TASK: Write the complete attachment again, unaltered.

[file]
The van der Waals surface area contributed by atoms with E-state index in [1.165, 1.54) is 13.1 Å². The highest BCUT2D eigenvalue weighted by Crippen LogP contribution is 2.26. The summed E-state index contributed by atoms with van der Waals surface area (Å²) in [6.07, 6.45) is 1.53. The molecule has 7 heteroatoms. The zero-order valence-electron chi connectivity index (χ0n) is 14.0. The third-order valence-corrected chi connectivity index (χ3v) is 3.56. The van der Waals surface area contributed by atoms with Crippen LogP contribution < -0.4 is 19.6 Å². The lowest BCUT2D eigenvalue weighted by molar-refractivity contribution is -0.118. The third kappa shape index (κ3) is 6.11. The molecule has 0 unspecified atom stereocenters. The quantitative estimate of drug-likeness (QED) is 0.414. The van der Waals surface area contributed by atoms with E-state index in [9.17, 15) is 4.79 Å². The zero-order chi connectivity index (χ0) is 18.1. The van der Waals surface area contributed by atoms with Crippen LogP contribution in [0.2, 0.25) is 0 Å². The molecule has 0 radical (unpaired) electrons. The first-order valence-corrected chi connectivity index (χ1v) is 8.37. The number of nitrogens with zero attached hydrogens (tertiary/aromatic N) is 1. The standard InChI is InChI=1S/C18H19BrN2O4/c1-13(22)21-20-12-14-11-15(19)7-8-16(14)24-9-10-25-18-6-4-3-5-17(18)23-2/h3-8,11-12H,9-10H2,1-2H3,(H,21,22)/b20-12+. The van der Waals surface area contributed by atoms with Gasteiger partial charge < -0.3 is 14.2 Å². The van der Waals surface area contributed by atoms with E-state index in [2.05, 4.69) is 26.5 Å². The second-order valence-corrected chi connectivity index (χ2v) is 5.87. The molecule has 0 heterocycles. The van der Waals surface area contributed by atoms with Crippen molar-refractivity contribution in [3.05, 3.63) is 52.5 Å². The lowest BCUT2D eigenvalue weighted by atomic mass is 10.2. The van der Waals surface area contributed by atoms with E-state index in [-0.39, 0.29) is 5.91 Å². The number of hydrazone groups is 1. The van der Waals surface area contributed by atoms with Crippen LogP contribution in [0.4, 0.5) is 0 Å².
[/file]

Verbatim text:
The van der Waals surface area contributed by atoms with E-state index in [1.165, 1.54) is 13.1 Å². The highest BCUT2D eigenvalue weighted by Crippen LogP contribution is 2.26. The summed E-state index contributed by atoms with van der Waals surface area (Å²) in [6.07, 6.45) is 1.53. The molecule has 7 heteroatoms. The zero-order valence-electron chi connectivity index (χ0n) is 14.0. The third-order valence-corrected chi connectivity index (χ3v) is 3.56. The van der Waals surface area contributed by atoms with Crippen LogP contribution < -0.4 is 19.6 Å². The lowest BCUT2D eigenvalue weighted by molar-refractivity contribution is -0.118. The third kappa shape index (κ3) is 6.11. The molecule has 0 unspecified atom stereocenters. The quantitative estimate of drug-likeness (QED) is 0.414. The van der Waals surface area contributed by atoms with E-state index in [9.17, 15) is 4.79 Å². The zero-order chi connectivity index (χ0) is 18.1. The van der Waals surface area contributed by atoms with Crippen LogP contribution in [0.2, 0.25) is 0 Å². The molecule has 0 radical (unpaired) electrons. The first-order valence-corrected chi connectivity index (χ1v) is 8.37. The number of nitrogens with zero attached hydrogens (tertiary/aromatic N) is 1. The standard InChI is InChI=1S/C18H19BrN2O4/c1-13(22)21-20-12-14-11-15(19)7-8-16(14)24-9-10-25-18-6-4-3-5-17(18)23-2/h3-8,11-12H,9-10H2,1-2H3,(H,21,22)/b20-12+. The van der Waals surface area contributed by atoms with Gasteiger partial charge < -0.3 is 14.2 Å². The van der Waals surface area contributed by atoms with E-state index in [2.05, 4.69) is 26.5 Å². The second-order valence-corrected chi connectivity index (χ2v) is 5.87. The molecule has 0 heterocycles. The van der Waals surface area contributed by atoms with Crippen molar-refractivity contribution in [3.05, 3.63) is 52.5 Å². The lowest BCUT2D eigenvalue weighted by atomic mass is 10.2. The van der Waals surface area contributed by atoms with E-state index in [-0.39, 0.29) is 5.91 Å². The number of hydrazone groups is 1. The van der Waals surface area contributed by atoms with Crippen LogP contribution in [0.4, 0.5) is 0 Å².